This hostel, with a rather nondescript exterior, is anything but once you are buzzed in. After three nights in Tel Aviv already, I just want a place to chill out and get some beach time in. The days in Tel Aviv in August are blazing hot and a relaxed vibe, air-conditioning and wifi are all I want when I arrive.

When I enter through the doors, the staff immediately greets me and is super friendly.

“We have a Shabbat dinner tonight, just sign up and you can join our hostel and another for a big dinner,” the staff at the front desk informs me. I swing my head to the right, and there is a huge board showing all of the different activities going on each night for guests, including this dinner and a pub crawl the following night.

While I’m not in the mood to be social, if I was, this would be the perfect place to greet other travelers, swap stories and make friends for a night, a day or a lifetime.

I sidle up to the bar/front desk and give them my information. My room isn’t ready yet, so they take my belongings and tuck them safely into a locked storage area.

After an afternoon shopping, I return and am given instructions to my room. A cool three floors up. With no elevator.

If I had a backpack, it wouldn’t have been a problem. But, this Tel Aviv visit isn’t a part of a backpacking adventure, it is a stop-over en route to America, where I need a proper suitcase. So, hot already, I lug my suitcase and backpack up 60-plus stairs to my room. It isn’t anything I haven’t done before, after all, there are plenty of hostels in Europe where elevators don’t exist. But, at the end of a hot day, I want to magically be whisked to my room with my heavy suitcase, not drag it up flights of stairs. Again, a backpack would have been a lot easier in this situation.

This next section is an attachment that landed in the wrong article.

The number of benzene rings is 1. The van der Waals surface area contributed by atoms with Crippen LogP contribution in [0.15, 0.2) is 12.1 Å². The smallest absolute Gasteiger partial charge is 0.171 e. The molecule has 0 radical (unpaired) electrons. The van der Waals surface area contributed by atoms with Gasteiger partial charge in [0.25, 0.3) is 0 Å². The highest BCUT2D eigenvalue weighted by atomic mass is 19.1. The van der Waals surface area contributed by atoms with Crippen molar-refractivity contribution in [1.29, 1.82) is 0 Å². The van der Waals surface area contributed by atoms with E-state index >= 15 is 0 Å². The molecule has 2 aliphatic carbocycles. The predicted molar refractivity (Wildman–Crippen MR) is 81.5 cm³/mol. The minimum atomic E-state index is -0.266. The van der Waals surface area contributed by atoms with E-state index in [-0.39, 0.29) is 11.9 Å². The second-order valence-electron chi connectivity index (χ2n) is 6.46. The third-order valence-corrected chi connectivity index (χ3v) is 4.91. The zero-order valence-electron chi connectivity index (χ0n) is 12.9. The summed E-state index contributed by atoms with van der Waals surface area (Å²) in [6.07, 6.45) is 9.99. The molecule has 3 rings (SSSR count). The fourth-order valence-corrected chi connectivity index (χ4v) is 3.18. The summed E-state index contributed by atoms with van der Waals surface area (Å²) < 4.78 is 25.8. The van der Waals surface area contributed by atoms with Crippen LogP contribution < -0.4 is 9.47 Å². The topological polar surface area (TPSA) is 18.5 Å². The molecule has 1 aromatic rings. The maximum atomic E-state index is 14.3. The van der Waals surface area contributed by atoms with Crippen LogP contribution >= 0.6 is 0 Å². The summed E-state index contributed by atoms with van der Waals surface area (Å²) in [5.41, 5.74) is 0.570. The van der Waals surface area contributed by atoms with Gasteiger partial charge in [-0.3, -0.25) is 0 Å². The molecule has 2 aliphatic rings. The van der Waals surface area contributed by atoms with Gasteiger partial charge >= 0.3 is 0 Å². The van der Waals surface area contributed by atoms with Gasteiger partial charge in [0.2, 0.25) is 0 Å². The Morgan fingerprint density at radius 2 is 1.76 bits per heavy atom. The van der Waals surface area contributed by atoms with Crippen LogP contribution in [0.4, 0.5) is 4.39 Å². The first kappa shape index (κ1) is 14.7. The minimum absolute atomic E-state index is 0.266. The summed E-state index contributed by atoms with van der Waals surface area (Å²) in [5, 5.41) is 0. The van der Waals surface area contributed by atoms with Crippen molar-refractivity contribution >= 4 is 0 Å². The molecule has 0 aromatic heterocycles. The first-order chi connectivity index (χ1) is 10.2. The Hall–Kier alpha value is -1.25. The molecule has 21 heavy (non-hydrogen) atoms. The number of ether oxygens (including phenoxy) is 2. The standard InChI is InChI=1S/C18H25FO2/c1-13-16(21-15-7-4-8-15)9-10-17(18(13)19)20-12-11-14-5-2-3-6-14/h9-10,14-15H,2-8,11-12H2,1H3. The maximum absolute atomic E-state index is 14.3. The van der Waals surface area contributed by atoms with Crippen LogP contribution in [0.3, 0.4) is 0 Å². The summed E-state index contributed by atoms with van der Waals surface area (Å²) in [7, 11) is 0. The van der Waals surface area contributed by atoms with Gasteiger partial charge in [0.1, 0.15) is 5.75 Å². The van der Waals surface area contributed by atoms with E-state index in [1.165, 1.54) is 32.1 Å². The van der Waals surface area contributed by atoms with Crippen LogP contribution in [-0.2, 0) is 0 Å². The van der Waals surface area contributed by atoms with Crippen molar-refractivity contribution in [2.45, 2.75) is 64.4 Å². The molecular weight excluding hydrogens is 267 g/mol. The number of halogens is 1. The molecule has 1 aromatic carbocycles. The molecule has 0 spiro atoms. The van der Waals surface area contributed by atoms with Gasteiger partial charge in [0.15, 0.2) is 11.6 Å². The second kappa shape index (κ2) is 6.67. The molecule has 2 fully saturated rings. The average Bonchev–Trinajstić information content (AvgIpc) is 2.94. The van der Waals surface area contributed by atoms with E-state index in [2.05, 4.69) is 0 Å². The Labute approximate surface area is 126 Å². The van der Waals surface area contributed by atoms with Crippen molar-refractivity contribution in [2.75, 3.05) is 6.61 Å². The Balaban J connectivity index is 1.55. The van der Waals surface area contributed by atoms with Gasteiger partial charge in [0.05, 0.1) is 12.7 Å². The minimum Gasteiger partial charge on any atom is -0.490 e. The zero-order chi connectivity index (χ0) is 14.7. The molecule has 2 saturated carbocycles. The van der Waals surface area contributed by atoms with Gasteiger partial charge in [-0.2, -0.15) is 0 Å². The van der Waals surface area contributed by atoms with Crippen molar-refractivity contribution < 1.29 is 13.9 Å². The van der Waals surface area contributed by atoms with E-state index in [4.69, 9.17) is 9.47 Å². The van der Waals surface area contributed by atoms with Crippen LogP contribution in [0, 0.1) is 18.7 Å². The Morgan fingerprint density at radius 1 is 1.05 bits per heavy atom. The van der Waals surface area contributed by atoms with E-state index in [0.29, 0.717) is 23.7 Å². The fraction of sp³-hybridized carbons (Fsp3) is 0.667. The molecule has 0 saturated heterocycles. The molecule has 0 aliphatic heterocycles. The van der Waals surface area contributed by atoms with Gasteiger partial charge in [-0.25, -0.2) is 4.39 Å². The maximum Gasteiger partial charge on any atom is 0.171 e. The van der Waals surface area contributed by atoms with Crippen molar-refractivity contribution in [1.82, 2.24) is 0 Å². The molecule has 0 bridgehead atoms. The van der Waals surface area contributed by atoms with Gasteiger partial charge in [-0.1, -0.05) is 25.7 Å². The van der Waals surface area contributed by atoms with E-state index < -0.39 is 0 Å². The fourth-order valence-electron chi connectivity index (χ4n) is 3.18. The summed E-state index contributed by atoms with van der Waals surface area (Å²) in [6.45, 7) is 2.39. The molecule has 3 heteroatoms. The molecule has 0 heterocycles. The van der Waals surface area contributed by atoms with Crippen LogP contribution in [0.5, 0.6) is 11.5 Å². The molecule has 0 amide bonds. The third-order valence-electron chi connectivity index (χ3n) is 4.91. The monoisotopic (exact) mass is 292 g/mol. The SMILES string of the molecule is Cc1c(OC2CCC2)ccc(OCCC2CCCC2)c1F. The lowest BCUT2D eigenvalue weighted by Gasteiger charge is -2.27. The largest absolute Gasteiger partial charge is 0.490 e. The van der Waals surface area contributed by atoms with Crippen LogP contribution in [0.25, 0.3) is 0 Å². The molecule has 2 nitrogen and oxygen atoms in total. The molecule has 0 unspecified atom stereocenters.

Private digs

I’ve got a private room for three nights — my first truly private room ever — and when I open the door I love it. In the late afternoon, the sun casts a golden glow through the multi-colored curtains opening up to a private balcony. A. Private. Balcony. Granted, when I step outside, I don’t see the Mediterranean, but I still love the fact that I can step outside without having to haul it down to the main floor.

The private room at Hayarkon 48 in Tel Aviv

The room is huge. Bigger than what I expect in any hostel for a private room. And, there is a flat screen TV that rivals my TV in Thailand, hanging from the wall. I hop on the bed, and it is hard. Thailand hard. But, I don’t expect beds in hostels to be plush and perfect. Hostels are a budget option, and I cannot recall a bed in a hostel that hasn’t had coils, or a hardness to it. But, it isn’t bad. I pop on the air-conditioning and check out the bathroom.

It’s clean, with a shower curtain separating the little shower from the toilet and sink. The hostel provides soap and towels, which for me is a definite bonus since I’m traveling sans these things.

The view from the roof of Hayarkon 48

I head upstairs to the top floor, which is a gorgeous rooftop terrace with a spectacular view of the sea. I can imagine plunking down here and enjoying the breeze and sunset. Apparently, they used to have a bar upstairs, but it stopped because it was difficult to lug the stock up all of the flights of stairs (yeah, I can imagine). But, it is still a fabulous place to chill out and relax above Tel Aviv.